“Foreign citizens who want to travel into Sweden will have to show a negative Covid-19 test, without which they will not enter the country,” said Prime Minister Stefan Löfven at a press conference on Wednesday afternoon.
He went on to mention there would be some exceptions, for example for under-18s and to avoid causing problems in the healthcare sector, but it was only a few minutes later that Interior Minister Mikael Damberg said that foreigners living in Sweden would also be excluded from the requirement.
This might sound like a picky question of semantics, but it is not the first time regulations have been unclear for non-citizens living in Sweden. And Sweden's foreign residents are not a small niche.
According to Statistics Sweden, at the end of 2019 almost one million foreign citizens were registered as being resident in Sweden – about a tenth of the total population. This figure only includes people who do not also have Swedish citizenship; dual citizens are not included. It also includes around 100,000 people who were born in Sweden but are not Swedish citizens, likely born to foreign citizens.
Sweden's one million foreign residents are a diverse group. Some came here by choice, whether for work, love or adventure; others were forced due to war or other crises. Some speak Swedish fluently and follow national media and government announcements with ease; others are learning, and rely on information being made available in their own language, whether through sources like The Local or the national KrisInformation website.
Many of this group have been disproportionately affected by the virus; separated from loved ones overseas for more than a year, more likely than native Swedes to be affected by unemployment – and, for those here on work permits, at risk of deportation if they cannot find a new job within three months; and potentially feeling isolated in a country where the language and culture may not be wholly familiar.
There is also an over-representation of foreigners in socio-economically vulnerable areas, who are more likely to live in crowded housing and less likely to be able to work from home or self-isolate when needed.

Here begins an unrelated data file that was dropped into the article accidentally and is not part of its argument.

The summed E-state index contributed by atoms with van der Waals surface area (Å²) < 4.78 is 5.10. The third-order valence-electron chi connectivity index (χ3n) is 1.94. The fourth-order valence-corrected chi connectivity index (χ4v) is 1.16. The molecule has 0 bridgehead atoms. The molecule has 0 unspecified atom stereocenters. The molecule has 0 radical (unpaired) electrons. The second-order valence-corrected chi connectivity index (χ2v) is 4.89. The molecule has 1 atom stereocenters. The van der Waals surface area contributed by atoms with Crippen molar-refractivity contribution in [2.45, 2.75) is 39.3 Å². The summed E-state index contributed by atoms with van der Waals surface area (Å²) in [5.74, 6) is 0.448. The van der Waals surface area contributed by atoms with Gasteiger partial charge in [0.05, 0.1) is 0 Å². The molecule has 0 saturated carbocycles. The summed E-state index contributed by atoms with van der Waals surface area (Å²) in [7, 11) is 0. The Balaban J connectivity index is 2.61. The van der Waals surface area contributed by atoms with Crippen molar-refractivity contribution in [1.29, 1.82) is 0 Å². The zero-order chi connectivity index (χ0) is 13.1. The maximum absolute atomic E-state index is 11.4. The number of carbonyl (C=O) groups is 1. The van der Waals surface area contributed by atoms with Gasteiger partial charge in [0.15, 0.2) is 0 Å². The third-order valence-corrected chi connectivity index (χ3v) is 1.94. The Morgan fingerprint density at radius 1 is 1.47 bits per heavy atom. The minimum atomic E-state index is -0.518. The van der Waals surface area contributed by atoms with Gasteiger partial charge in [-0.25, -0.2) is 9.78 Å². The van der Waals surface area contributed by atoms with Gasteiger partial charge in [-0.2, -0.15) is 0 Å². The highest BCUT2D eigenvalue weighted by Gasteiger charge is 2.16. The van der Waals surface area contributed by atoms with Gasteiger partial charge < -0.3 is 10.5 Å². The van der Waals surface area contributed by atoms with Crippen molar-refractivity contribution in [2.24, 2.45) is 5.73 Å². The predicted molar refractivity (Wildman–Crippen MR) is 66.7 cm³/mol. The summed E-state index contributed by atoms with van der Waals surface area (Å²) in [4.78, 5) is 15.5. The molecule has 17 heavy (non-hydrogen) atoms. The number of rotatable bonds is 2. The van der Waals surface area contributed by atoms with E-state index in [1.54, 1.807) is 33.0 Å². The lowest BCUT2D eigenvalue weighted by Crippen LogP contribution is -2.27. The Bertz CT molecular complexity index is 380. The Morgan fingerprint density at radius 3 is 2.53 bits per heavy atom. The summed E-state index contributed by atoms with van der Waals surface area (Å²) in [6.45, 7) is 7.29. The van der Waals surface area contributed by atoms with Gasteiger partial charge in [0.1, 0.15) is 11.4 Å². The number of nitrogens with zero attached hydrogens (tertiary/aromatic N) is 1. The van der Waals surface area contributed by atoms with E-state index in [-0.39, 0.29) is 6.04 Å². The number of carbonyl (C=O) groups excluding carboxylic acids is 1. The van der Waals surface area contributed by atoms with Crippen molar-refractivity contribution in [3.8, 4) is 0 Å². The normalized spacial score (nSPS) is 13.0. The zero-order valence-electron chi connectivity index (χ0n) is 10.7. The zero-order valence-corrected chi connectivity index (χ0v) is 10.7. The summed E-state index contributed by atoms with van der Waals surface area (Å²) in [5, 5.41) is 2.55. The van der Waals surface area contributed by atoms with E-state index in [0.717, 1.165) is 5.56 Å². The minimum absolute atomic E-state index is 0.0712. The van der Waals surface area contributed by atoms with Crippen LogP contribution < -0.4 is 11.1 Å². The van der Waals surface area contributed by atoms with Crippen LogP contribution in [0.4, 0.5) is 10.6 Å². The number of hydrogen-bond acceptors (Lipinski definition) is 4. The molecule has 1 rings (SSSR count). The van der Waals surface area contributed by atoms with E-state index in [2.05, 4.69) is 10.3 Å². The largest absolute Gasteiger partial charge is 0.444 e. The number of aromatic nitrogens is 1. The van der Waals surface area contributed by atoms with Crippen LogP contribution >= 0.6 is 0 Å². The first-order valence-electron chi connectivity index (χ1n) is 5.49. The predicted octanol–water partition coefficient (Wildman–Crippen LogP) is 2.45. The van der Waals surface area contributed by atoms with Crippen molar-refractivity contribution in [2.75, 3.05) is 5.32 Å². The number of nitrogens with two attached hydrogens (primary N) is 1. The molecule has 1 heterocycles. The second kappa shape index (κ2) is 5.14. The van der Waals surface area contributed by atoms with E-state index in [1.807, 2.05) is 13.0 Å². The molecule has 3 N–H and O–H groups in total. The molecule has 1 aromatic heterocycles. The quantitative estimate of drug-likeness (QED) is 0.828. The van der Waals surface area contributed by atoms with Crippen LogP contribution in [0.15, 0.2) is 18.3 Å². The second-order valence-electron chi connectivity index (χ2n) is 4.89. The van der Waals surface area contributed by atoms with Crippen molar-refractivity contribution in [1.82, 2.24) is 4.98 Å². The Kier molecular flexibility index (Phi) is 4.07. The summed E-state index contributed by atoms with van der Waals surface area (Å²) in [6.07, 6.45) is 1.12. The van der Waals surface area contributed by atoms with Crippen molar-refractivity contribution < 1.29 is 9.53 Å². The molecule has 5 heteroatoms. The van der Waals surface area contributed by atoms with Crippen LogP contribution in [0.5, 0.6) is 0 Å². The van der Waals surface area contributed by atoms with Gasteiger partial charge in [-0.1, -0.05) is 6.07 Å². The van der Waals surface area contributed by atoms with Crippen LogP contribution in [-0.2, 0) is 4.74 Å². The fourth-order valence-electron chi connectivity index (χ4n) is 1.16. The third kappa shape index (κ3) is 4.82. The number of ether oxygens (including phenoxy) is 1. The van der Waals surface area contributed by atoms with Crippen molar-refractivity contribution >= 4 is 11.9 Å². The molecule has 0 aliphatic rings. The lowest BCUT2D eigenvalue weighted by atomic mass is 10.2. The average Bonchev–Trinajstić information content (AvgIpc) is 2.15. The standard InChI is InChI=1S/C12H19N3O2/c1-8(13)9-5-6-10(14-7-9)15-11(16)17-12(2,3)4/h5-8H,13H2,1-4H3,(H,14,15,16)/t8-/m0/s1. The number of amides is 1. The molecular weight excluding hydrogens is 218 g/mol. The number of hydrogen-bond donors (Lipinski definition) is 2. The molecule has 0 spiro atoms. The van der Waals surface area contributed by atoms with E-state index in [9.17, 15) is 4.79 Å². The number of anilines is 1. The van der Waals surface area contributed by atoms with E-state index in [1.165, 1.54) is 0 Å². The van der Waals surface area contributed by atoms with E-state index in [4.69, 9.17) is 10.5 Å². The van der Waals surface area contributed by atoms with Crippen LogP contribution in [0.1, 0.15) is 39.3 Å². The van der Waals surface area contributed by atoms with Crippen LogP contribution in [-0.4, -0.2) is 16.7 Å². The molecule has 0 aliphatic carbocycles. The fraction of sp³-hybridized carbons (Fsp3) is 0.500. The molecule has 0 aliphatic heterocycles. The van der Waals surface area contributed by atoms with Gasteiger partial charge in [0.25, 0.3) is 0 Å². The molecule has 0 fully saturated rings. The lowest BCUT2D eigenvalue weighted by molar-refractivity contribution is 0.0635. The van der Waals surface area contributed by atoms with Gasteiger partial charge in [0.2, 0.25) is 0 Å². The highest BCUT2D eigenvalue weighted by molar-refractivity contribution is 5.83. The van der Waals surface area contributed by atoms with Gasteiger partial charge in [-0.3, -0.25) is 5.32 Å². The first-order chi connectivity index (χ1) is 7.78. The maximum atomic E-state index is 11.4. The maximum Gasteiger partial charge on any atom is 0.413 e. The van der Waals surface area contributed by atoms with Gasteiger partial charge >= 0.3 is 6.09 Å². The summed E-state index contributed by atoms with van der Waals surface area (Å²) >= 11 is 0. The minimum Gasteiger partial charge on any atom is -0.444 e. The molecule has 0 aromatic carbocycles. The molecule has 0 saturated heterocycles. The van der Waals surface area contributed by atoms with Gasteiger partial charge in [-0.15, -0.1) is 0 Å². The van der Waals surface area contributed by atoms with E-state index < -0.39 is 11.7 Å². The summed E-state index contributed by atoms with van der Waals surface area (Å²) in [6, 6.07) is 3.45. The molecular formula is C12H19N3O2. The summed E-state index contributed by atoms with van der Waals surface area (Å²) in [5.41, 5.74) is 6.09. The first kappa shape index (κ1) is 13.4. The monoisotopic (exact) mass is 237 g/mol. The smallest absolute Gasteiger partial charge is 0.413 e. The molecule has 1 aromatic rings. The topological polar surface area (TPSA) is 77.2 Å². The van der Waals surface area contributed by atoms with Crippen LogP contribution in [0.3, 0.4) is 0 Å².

All of them deserve to know what their rights are, and how national guidelines apply to them.
It is also worth mentioning that among Sweden's foreign citizens, more than 100,000 have submitted citizenship applications and are currently waiting for a response.
Based on previous approval rates for citizenship applications (over 85 percent in the past two years), we can assume that the vast majority of these 100,000 people have fulfilled the requirements for citizenship. Many of them would be Swedish citizens and enjoy the rights that affords, if it weren't for the Migration Agency's slow processing times: 37 months at the moment, per the agency's own estimate.
People walking through Malmö in southern Sweden in January. Photo: Johan Nilsson/TT
Certain rights are, and probably will always be, reserved for citizens. In the case of restrictions on entry to Sweden, Swedish citizens cannot legally be prevented from entering the country, so will always be exempt, but the same doesn't apply to foreign residents.
This led to a situation, when Sweden first banned travel from the UK, where Swedes resident in the UK were allowed to travel to Sweden to visit friends, relatives or for non-essential purposes, but British citizens living and working here – including those with permanent residence or in-progress citizenship applications – were not allowed to return home. This was overturned after two days of confusion, during which authorities initially stood firm on the ban.
Even when residents of Sweden were exempted, they were subject to a requirement of a negative Covid-19 test, and some were detained or sent back at the border despite having a valid test due to confusion over which test providers were considered as 'valid'. One woman whose negative PCR test was not accepted told The Local at the time: “I feel like a criminal and we're not. We live and pay tax in Sweden.”
Representatives of national authorities have on numerous occasions claimed Sweden's high proportion of immigrants are a contributing explanation for the high number of infections, yet this same group appears to be an afterthought in policy.
Sweden was slow to react to early reports that people living in vulnerable areas were over-represented in the coronavirus statistics, despite the fact that many of them may be at increased risk of infection and illness from Covid-19 due to more crowded living conditions and a higher propensity of jobs that cannot be done from home.
It was promising to see specific measures outlined to ensure the vaccine is accessible to socio-economically vulnerable groups, in which people with foreign backgrounds are over-represented, when Sweden's updated vaccination strategy was discussed at a government press conference on Thursday morning.
These measures included booking systems that don't rely on BankID, a Swedish online identification system that requires access to a smartphone and a Swedish personnummer. This is a step in the right direction, but it comes late in the pandemic.
Sweden's foreign residents, particularly those in especially vulnerable groups, should be considered at an early stage in any national health or crisis policy. Their needs might be slightly different than those of the Swedish-born population and they are no less important.